“Catch me a Tiger!”

That was the sentence delivered to a young military engineer of the REME, Major Douglas Liddermore, by the British Prime Minister, Winston Churchill.

The British fear of the Tiger tank was a very real thing, Churchill knew that if he could get one then the information his experts could learn from it will help defeat them.

With that sentence began a tale of untold heroism danger and secrecy that not so many people know about it. Douglas arrived in Tunisia in February 1943 with 3 hand picked men to begin his mission. 6-8 weeks pass and his frustration grows as day after day he and his men risk their lives but to no avail, either the Tigers were too damaged or the damage was self inflicted by their own crews to render them useless to the enemy.

In April, his chance comes. The British have nearly driven the Afrika Korp into the sea and were ready to finish the job when the Germans mount a surprise attack against them. Douglas and his men climbed into their Churchill tank to go ‘tank hunting’ and head off to the battle ground.

Almost right away they saw their prey, a single Tiger, Tiger 131, with its hatch open and a soldier examining the tank. Its turret had become jammed during the battle rendering it useless to continue fighting. Douglas and his men chased down toward the tank and were spotted at close quarters by the Germans. The Germans began to open fire with handguns and machine guns but were soon overcome. Moments later, Douglas had his Tiger. As the British crew sat on top of the Tiger, Douglas raised his water bottle in a toast “to the capture of the Tiger, Hitler’s favourite toy!”

In May, Douglas received an order…….Churchill arriving tomorrow. Will want to see Tiger. Probably have a drive.

As Churchill appeared, Douglas offered a salute but Churchill waved it away, “I’d much rather shake your hand Mr Lidderdale”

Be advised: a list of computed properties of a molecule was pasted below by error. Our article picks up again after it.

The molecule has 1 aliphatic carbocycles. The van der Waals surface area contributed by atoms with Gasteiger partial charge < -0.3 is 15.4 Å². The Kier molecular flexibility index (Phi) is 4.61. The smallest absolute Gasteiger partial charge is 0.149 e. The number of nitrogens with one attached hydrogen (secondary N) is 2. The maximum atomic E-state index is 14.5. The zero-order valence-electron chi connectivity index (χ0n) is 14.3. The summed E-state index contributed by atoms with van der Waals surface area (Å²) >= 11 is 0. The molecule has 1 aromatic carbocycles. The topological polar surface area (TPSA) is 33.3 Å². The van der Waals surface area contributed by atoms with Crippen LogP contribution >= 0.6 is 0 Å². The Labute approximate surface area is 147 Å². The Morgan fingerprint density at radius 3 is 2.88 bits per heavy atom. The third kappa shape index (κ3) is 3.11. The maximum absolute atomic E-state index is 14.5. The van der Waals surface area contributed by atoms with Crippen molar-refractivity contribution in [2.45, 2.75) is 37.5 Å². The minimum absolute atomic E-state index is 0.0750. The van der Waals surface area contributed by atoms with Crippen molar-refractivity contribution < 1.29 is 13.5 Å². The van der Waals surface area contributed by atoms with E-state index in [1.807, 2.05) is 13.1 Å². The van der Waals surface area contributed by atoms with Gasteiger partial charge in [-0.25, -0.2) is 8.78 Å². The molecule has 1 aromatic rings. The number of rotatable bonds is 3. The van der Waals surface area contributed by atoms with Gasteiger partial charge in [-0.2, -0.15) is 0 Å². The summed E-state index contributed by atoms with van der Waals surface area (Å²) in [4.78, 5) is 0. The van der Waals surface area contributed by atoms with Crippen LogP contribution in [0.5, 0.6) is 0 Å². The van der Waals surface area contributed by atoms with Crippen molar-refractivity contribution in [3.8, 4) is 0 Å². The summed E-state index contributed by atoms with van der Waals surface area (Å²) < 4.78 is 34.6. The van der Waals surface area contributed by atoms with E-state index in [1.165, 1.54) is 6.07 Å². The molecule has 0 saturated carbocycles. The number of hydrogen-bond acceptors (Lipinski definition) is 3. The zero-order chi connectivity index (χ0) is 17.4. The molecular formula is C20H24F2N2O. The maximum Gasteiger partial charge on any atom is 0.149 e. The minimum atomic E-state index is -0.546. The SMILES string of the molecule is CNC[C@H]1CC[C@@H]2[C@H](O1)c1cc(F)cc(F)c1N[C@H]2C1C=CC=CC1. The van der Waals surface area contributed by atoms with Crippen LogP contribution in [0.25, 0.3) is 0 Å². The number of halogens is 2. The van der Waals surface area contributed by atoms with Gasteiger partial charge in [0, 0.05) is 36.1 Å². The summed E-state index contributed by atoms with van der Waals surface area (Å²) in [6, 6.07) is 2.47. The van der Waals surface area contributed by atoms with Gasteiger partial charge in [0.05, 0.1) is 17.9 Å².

The next VIP visitor was King George VI, it was the furthest he had come from the UK since before the Blitz.

Churchill ordered Douglas and his men to silence over their venture and told him, “one day, everyone will know what you have done”

Next, Douglas had to get his Tiger back to the UK but the Germans knew a British officer had captured a Tiger and were determined to stop him. Even as the Tiger sat on the deck of SS Candida, they came under attack from a Uboat. At this point, Douglas jumped into the turret of the Tiger and began firing on the Uboat but even though he missed his target, the Uboat retreated. He eventually got the Tiger to Glasgow in October 1943 and a removal firm were tasked with bringing it to Whitehall.

When they got there, they were greeted by Churchill himself and Churchill said to Douglas ” Mr Schicklgruber (Hilter) and his Huns will be crying themselves to sleep tonight. Thankyou Colonel!”

To which Douglas replied “Thankyou Sir, but if I may so, with respect, I’m only a Major”

Churchill raised his head and replied ” with respect, I think you can call yourself Colonel after this!”

Tiger 131 is still working and can be seen in Bovington Tank Museum.

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